Not many years ago when a business wanted to find the ways to prepare itself against disaster and ensure business continuity should catastrophe strike, the bulk of the organization's time, money, and effort would be spent on ways that disasters could (hopefully) be avoided altogether. Often the outcome of an organization's search for ways to protect their most critical business applications (in order to shore up their business continuity if disaster hit), was that they found they could potentially avoid harm through the use of redundant data lines. As news of this information spread, it did not take long before the words "disaster" and "recovery" were replaced by "continuity" and "resumption."
While a small percentage of corporate entities were still dedicated to disaster recovery as one way of maintaining business continuity, the bulk of the focus was placed on disaster avoidance. Over the last several years however, that paradigm has shifted and a new kind of disaster preparation has replaced that type of thinking. Avoidance is a great idea in theory, but cannot always be reproduced in real life.
The horrific events of 9/11 brought into sharp focus the short comings and inadequacies of the idea of avoidance plans as preparation. The urgent need to regain business continuity after the disaster, and the inability of many businesses to be able to gain access to their normal critical business functions were a wakeup call for corporations everywhere to reevaluate the plans they had previously put in place to mitigate such events. 9/11 made many organizations realize the vast inadequacy of their current plans as they saw the heavy price paid by many organizations for their unwitting vulnerability. Attempting to avoid disaster was a good place to start, but now organizations realized that they must prepare for unavoidable circumstances as well.
Connectivity / WAN Redundancy
One of the most common areas of vulnerability for organizations when a disaster strikes is the loss of their WAN connectivity. Earthquakes, floods, and acts of war can certainly disrupt the use of an organization's data lines. But loss of WAN connectivity can happen even without a major catastrophe. Much simpler threats such as the accidental cutting of data lines or equipment failure can have the same devastating net result on connectivity. Whether the cause is a construction mishap from the new building next door, or the effects of a far more serious event like a flood, fire, or terrorist attack, if an organization loses their connectivity their business continuity is often lost as well, and they are functionally in a state of disaster.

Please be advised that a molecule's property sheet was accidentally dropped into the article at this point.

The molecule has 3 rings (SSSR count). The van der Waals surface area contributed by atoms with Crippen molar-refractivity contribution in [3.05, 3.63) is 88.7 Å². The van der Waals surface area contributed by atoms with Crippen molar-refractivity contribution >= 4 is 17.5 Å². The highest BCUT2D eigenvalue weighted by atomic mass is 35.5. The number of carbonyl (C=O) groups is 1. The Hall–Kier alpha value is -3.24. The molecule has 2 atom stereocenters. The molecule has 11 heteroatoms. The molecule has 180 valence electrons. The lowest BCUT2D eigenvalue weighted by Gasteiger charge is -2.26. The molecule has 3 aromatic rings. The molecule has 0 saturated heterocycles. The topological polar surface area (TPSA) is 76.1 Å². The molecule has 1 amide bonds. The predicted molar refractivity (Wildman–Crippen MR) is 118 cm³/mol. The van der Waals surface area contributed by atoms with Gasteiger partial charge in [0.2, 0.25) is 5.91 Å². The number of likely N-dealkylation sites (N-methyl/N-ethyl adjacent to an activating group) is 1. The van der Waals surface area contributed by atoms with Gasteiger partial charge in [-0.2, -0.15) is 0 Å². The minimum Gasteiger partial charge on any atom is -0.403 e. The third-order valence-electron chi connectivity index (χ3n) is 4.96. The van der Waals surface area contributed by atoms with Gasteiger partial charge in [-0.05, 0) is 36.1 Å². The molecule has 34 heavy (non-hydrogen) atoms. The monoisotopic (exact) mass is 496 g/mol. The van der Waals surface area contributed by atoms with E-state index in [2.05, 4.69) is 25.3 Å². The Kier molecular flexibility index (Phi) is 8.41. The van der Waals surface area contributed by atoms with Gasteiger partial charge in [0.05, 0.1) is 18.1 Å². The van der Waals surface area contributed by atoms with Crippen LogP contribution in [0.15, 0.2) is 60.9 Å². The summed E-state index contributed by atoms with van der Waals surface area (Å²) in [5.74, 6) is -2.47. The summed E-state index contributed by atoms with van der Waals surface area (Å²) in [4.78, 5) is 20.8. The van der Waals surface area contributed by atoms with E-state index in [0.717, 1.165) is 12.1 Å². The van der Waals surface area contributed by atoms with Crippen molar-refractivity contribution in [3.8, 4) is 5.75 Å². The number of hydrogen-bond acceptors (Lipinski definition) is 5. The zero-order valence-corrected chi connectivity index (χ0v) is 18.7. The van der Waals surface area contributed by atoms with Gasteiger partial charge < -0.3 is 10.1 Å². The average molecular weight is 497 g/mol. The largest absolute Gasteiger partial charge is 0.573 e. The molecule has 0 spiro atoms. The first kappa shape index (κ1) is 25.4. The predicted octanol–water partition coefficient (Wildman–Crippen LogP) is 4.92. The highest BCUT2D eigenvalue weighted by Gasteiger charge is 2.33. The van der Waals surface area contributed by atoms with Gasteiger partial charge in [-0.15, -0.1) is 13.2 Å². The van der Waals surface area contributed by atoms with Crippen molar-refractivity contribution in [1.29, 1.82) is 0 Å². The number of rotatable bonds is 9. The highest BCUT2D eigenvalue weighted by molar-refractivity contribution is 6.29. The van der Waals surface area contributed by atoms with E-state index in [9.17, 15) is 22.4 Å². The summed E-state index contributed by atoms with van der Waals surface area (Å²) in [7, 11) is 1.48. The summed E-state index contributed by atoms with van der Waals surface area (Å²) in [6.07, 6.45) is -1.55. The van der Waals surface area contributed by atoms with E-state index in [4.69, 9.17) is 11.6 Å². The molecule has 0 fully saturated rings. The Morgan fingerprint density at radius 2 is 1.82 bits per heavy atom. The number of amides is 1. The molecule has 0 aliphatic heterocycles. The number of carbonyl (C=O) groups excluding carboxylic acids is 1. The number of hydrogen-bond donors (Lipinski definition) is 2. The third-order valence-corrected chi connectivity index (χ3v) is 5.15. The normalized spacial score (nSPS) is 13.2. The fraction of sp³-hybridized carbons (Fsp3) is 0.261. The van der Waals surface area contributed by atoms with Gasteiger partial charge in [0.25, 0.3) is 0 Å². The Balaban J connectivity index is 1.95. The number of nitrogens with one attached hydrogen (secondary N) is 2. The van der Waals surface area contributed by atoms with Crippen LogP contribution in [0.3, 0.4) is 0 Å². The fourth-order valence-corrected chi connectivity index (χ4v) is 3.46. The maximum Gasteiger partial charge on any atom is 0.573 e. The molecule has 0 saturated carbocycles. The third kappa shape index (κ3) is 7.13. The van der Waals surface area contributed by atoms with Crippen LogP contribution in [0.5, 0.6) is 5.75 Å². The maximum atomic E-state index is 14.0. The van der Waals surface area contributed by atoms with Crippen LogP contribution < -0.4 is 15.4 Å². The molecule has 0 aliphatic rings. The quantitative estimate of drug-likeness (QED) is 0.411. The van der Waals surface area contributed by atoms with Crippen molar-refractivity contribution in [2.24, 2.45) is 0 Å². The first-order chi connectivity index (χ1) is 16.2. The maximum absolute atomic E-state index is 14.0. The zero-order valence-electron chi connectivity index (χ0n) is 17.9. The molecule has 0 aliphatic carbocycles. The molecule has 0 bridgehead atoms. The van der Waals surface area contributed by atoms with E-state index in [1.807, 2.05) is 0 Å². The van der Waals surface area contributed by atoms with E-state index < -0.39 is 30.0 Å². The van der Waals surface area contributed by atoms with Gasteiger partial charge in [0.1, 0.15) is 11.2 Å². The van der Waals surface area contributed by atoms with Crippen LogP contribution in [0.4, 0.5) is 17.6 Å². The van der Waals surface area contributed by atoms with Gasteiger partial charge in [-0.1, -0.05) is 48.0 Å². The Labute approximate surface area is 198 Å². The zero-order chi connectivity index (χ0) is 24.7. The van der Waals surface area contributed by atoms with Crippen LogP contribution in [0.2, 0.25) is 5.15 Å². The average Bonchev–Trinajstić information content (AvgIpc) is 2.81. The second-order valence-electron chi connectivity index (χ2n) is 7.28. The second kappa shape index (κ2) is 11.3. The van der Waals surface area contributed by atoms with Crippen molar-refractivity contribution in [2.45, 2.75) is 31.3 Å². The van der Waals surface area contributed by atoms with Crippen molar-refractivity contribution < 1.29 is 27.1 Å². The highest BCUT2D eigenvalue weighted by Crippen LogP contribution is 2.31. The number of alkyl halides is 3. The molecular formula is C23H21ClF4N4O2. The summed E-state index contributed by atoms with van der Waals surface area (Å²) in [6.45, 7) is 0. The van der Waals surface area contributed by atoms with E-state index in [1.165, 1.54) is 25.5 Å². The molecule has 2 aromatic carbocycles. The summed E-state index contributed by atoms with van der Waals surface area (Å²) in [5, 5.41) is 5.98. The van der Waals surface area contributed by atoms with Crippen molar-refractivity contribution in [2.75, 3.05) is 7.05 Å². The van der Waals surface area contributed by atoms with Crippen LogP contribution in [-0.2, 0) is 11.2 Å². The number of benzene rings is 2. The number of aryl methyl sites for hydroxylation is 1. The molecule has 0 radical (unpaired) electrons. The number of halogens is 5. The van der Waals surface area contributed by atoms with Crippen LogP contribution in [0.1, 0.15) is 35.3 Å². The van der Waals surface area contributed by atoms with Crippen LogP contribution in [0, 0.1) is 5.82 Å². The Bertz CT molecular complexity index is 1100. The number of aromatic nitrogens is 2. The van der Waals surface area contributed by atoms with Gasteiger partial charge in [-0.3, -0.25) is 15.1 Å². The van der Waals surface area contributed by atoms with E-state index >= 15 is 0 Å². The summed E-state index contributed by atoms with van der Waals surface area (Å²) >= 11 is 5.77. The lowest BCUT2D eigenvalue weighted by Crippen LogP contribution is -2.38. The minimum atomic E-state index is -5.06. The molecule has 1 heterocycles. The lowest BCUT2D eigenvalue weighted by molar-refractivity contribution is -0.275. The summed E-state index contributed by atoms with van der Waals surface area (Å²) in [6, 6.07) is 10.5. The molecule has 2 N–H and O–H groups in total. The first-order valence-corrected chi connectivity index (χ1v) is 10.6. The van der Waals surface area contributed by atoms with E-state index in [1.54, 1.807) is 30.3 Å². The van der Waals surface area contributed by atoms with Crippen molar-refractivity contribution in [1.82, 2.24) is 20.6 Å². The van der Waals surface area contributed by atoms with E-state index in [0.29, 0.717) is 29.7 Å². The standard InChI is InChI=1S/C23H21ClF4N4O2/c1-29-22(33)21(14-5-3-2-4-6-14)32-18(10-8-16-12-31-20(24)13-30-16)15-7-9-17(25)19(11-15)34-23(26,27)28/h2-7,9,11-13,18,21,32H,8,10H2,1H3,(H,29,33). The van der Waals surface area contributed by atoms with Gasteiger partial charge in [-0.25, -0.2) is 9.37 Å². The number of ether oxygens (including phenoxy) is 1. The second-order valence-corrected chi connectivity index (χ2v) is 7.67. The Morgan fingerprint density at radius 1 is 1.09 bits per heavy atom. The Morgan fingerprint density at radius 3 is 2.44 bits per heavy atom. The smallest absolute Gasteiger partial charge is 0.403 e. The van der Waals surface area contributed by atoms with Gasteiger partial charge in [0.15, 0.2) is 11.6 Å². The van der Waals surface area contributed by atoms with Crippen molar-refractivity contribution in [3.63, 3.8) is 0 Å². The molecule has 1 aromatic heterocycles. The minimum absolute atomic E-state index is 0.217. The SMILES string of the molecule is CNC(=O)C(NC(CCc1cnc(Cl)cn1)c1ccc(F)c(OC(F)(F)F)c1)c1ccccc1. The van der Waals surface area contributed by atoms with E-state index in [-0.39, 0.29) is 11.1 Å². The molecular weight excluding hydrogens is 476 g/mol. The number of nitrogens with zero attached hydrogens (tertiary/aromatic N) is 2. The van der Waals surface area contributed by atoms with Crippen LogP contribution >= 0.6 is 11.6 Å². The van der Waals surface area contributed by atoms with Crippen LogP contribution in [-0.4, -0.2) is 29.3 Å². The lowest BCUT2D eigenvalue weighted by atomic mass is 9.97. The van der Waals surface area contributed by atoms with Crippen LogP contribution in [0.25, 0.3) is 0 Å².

The loss of WAN connectivity can have serious consequences for an organization's daily business activities. Emails, financial transactions, ERP/CRM systems, order placement and processing, are just a few of the critical operations affected by WAN connectivity. If connectivity is lost these activities can be severely slowed or halted altogether until data lines can be recovered. Thus, having a functioning WAN system is critical for productive business operation and should be an integral part of any disaster recovery plan.
There are several methods available for organizations who want to ensure a high availability of WAN connectivity as part of their disaster recovery plan. The earliest techniques used to back up data lines were complex and cumbersome. They used multiple data lines that were connected to a programmable router. Complex programming allowed data to be passed over multiple connections which helped reduce vulnerability to a single line and helped protect against backbone failure. This technique, though far from streamlined, was better than no back-up system at all and did help maintain at least some business continuity.
Since that time the technology has evolved and a more elegant technique is available. This new technique involves the use of intelligent devices that can handle multiple data lines of different speeds from multiple providers simultaneously. These devices, called Router Clustering Devices, intelligently detect if a line, component or service is failing and then proceed to switch the flow of data to other available and working lines. These advancements provide better protection for an organization's data flow. They reduce the potential mess of disaster recovery and in turn increase business continuity when disasters do happen without the complexity and awkwardness of the old system.